Towards an Integrated Blood Pressure Self-Monitoring SolutIoN for Stroke/TIA in Ireland: a mixed methods feasibility study for the TASMIN5S IRL randomised controlled trial

Part of Special Series: WONCA World Rural Health Conference Abstracts 2022go to url


name here
Róisín Doogue
1 RGN, BSc, HDip (Practice Nursing), General Practice Nurse, PhD Candidate * ORCID logo

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Peter Hayes
2 MD, Senior Lecturer in General Practice

name here
Robin Hebert

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Ali Sheikhi
4 Senior Biostatistician

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Tanvi Rai
5 Senior Researcher

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Kate Morton
6 Senior Research Fellow

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Cristian Roman
7 Postdoctoral Research Associate

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Richard J McManus
8 Professor of Primary Care

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Liam Glynn
9 MD, Professor of General Practice ORCID logo


*Ms Róisín Doogue


1, 2, 3, 9 Department of General Practice, University of Limerick, Castletroy, Limerick, Ireland

4 Health Research Institute, University of Limerick, Limerick, Ireland

5, 8 Nuffield Department of Primary Care Health Sciences, University of Oxford, Oxford, UK

6 School of Health Sciences, University of Southampton, Southampton, UK

7 Institute of Biomedical Engineering, University of Oxford, Oxford, UK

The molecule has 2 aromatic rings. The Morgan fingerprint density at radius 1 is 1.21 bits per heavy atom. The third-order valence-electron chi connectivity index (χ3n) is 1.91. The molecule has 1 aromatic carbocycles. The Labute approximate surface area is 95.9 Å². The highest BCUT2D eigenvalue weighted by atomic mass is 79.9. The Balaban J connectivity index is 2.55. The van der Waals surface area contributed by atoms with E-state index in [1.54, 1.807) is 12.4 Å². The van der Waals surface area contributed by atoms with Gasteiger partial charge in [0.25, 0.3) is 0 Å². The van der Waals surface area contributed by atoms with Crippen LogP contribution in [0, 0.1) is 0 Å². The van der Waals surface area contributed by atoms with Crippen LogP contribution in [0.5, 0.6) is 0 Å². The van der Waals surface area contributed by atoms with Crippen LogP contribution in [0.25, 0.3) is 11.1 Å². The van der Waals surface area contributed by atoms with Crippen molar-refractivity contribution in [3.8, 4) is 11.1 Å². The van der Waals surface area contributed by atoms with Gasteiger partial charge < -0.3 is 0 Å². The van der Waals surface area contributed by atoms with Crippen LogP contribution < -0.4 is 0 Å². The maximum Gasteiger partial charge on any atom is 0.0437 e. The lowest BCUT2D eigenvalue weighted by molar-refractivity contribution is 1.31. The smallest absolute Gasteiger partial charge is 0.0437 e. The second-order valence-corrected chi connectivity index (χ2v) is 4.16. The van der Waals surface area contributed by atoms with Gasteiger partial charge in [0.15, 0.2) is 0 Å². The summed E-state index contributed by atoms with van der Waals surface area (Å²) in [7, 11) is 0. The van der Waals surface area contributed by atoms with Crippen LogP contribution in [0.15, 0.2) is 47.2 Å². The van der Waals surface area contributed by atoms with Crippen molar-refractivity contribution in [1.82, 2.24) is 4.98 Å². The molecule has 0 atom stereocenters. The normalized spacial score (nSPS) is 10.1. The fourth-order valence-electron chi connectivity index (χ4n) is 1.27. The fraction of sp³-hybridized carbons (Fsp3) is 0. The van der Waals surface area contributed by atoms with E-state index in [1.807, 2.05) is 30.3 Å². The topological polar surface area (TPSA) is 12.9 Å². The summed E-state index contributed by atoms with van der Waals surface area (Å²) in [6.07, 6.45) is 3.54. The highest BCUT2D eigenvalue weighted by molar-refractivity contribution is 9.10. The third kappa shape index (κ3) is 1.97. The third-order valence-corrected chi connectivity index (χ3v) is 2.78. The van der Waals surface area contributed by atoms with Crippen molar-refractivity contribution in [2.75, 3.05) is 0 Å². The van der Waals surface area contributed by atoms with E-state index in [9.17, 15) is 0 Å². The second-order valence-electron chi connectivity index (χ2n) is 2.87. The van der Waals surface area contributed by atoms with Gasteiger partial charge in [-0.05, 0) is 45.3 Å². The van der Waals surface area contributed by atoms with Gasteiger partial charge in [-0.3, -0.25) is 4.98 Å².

10 January 2023 Volume 23 Issue 1


RECEIVED: 20 September 2022

ACCEPTED: 20 September 2022


Doogue R, Hayes P, Hebert R, Sheikhi A, Rai T, Morton K, Roman C, McManus R, Glynn L.  Towards an Integrated Blood Pressure Self-Monitoring SolutIoN for Stroke/TIA in Ireland: a mixed methods feasibility study for the TASMIN5S IRL randomised controlled trial . Rural and Remote Health 2023; 23: 8166. https://doi.org/10.22605/RRH8166


This work is licensed under a Creative Commons Attribution 4.0 International Licence

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Background: Optimising Blood Pressure (BP) control is one of the most important modifiable risk factors in preventing subsequent stroke where the risk increases by one-third for every 10 mmHg rise in systolic BP. The aim of this study was to evaluate the feasibility and effects of BP self-monitoring in patients with a previous stroke or TIA in Ireland.

Methods: Patients with a history of stroke or TIA and sub-optimal BP control were identified from practice electronic medical records and invited to take part in the pilot study. Those with systolic BP >130 mmHg were randomised to a self-monitoring or usual care group. Self-monitoring involved monitoring BP twice a day for 3 days within a 7-day period every month, following text message reminders. Patients sent their BP readings by free-text to a digital platform. The monthly average BP was sent to the patient (traffic light system) and to the patient’s GP after each monitoring period. Treatment escalation was subsequently agreed by the patient and GP.

Results: Of those identified, 47% (32/68) attended for assessment. Of those assessed, 15 were eligible for recruitment and were consented and randomised to the intervention or control group on a 2:1 basis. Of those randomised, 93% (14/15) completed the study with no adverse events. Systolic BP was lower in the intervention group at 12 weeks.

Conclusions: TASMIN5S, an integrated blood pressure self-monitoring intervention in patients with a previous stroke or TIA, is feasible and safe to deliver in primary care. A pre-agreed three step medication titration plan was easily implemented, increased patient involvement in their care, and had no adverse effects.

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